Glad You Asked, NBC
It's been a very watchable Olympics. Keen competition, gorgeous pictures, surprising and stirring moments. These Games remind me that two weeks of the Summer Olympics are better than any 20 reality shows, and most seasons of every other kind of TV program.
Which, of course, is why I have to fix them (I'm a man; I can't help it). Herewith is my first list of the ways NBC could improve its coverage (I'll have another list later in the week). And you're welcome, NBC; I'll send you my bill:
1. Enough with the trampoline and synchronized this-n'-that in primetime. God invented cable so we wouldn't have to watch trampoline and synchronized diving; those sports will do just fine on USA or CNBC. What, people don't want to see basketball in primetime? With NBA superstars? Yes, they do. Every game. Ditto for much of the (non-beach) volleyball, water polo and softball. I know you have research that says otherwise, NBC. I spit on your research.
2. And while you're at it, show it live. NBC has paid so much money to the IOC that it could probably get the IOC to change the weather if it wanted to. NBC can surely get the IOC to change the schedule in order to show certain events live and in primetime. It's been done with swimming and gymnastics. Now do it with track. As I've whined previously, NBC couldn't be bothered to go live on the 100 meters -- the most widely-anticipated track event (maybe the most widely-anticipated event, period). I've been forced to place myself in a media-free cocoon for unmercifully long periods. I've tried not to look at the results, really, I have. But I can't help myself; I've fallen off the wagon repeatedly. Help me help myself, NBC. Show it to us as it happens.
3. Disallow, on grounds of simple decency and common sense, any advertisers who insist on airing ads that use Olympic-themed puns. "Why settle for the silver when you can go for the gold?" asks one of the faux Olympians in a McDonald's spot, referring to a golden-hued McChicken sandwich. Here's my question: Why use a mediocre commercial when you could afford much better, McD's?
4. Stop interviewing athletes seconds after they finish their events. I realize this may be the only time they're available, what with being hustled off the track or away from the pool, but it's dumb. Athletes aren't the world's most articulate people to begin with, and they aren't helped by having to collect their thoughts moments after pushing mind and body to the limit. As is, you get this:
Interviewer: How'd you feel out there?
Interviewee: I...(huff, puff)...felt...(huff, puff)...good (faint).
Interviewer: Okay. Good luck.
5. Stop asking athletes, "How'd you feel out there?" The question, and its many variants, is lazy; the answers are almost always boring (Good. Bad. Tired). How about asking a question that might elicit something more insightful, or just funny? Ask him about his strategy. Or his opponents'. Or about his motivation and training. Ask him what he had for breakfast, how he feels about a capital gains tax cut or about his favorite novel -- anything but "How'd you feel?" (Kidding aside: At the end of his amazing run, when Michael Phelps had absolutely nothing left to say, I was hoping someone might ask him the obvious question: "Michael, are you tired?").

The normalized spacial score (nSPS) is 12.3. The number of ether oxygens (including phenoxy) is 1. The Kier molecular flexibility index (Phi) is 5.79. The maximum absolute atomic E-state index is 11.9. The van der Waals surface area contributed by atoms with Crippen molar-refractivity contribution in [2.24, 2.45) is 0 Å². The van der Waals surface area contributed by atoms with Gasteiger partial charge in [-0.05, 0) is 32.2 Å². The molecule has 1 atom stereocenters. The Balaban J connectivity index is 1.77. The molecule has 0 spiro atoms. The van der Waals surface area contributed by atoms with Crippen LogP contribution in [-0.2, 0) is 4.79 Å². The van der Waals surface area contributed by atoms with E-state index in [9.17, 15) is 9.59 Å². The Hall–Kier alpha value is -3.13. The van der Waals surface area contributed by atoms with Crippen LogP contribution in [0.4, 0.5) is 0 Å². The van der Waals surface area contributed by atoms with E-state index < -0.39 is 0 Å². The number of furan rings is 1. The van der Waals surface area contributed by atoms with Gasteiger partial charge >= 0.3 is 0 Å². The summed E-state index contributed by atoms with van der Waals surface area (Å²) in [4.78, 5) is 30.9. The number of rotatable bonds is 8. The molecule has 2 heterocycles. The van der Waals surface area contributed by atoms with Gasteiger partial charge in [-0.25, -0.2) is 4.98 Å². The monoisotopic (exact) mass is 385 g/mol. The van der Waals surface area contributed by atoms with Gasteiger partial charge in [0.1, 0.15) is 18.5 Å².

6. Demand uniform equivalency in beach volleyball. Why must the women reveal maximum acres of skin but not the men? More than a few of my female colleagues say they wouldn't complain if the men played shirtless (I'll leave it to others to debate how the bottom half should be attired). And if the organizers are going to have beach volleyball cheerleaders in skimpy bikinis, it's only fair to ask for equal time. You know what that means, right? Yep. Hello, Chippendale's.
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Two great moments from the past two nights, illustrating the glorious highs and lows of Olympic competition:
-- After winning the gold medal in the men's vault Monday night, Leszek Blanik of Poland celebrated by running over to his gym bag and whipping out...a big photograph of his infant son! Lovely. And sure beats another flag dance.
-- Have you ever seen anything so heartbreaking (athletically speaking) as the sequence of events in the women's 100-meter hurdle final? American Lolo Jones was crushing the field, practically sailing, Usain Bolt-like, to a gold medal. And then she nicked the ninth hurdle, which threw her off balance and destroyed her certain victory. The shots of Jones prostrate and in tears on the track were painful enough, but the reaction shot of her mother and sister in the stands was practically unbearable. First nervous excitement, then ecstasy, then shock and finally horror. Like a tragic opera, unfolding in less than 13 seconds.
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Shameless self-promotion: For more on NBC's coverage, check this out.
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